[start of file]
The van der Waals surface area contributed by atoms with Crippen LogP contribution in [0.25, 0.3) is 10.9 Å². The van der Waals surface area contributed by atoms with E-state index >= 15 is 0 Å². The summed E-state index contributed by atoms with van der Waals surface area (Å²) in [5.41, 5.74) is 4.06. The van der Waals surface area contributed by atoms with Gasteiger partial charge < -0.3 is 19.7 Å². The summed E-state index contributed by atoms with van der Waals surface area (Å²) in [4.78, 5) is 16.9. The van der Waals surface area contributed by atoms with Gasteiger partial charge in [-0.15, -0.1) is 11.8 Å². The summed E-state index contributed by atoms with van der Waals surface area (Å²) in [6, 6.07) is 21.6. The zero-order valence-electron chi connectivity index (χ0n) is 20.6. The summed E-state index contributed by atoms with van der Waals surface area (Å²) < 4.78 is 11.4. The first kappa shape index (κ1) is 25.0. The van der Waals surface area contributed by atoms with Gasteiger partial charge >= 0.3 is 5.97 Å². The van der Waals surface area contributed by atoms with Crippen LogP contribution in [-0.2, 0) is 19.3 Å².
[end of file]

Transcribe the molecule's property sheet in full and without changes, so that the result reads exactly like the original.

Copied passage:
The van der Waals surface area contributed by atoms with Crippen LogP contribution in [0.25, 0.3) is 10.9 Å². The van der Waals surface area contributed by atoms with E-state index >= 15 is 0 Å². The summed E-state index contributed by atoms with van der Waals surface area (Å²) in [5.41, 5.74) is 4.06. The van der Waals surface area contributed by atoms with Gasteiger partial charge < -0.3 is 19.7 Å². The summed E-state index contributed by atoms with van der Waals surface area (Å²) in [4.78, 5) is 16.9. The van der Waals surface area contributed by atoms with Gasteiger partial charge in [-0.15, -0.1) is 11.8 Å². The summed E-state index contributed by atoms with van der Waals surface area (Å²) in [6, 6.07) is 21.6. The zero-order valence-electron chi connectivity index (χ0n) is 20.6. The summed E-state index contributed by atoms with van der Waals surface area (Å²) < 4.78 is 11.4. The first kappa shape index (κ1) is 25.0. The van der Waals surface area contributed by atoms with Gasteiger partial charge >= 0.3 is 5.97 Å². The van der Waals surface area contributed by atoms with Crippen LogP contribution in [-0.2, 0) is 19.3 Å².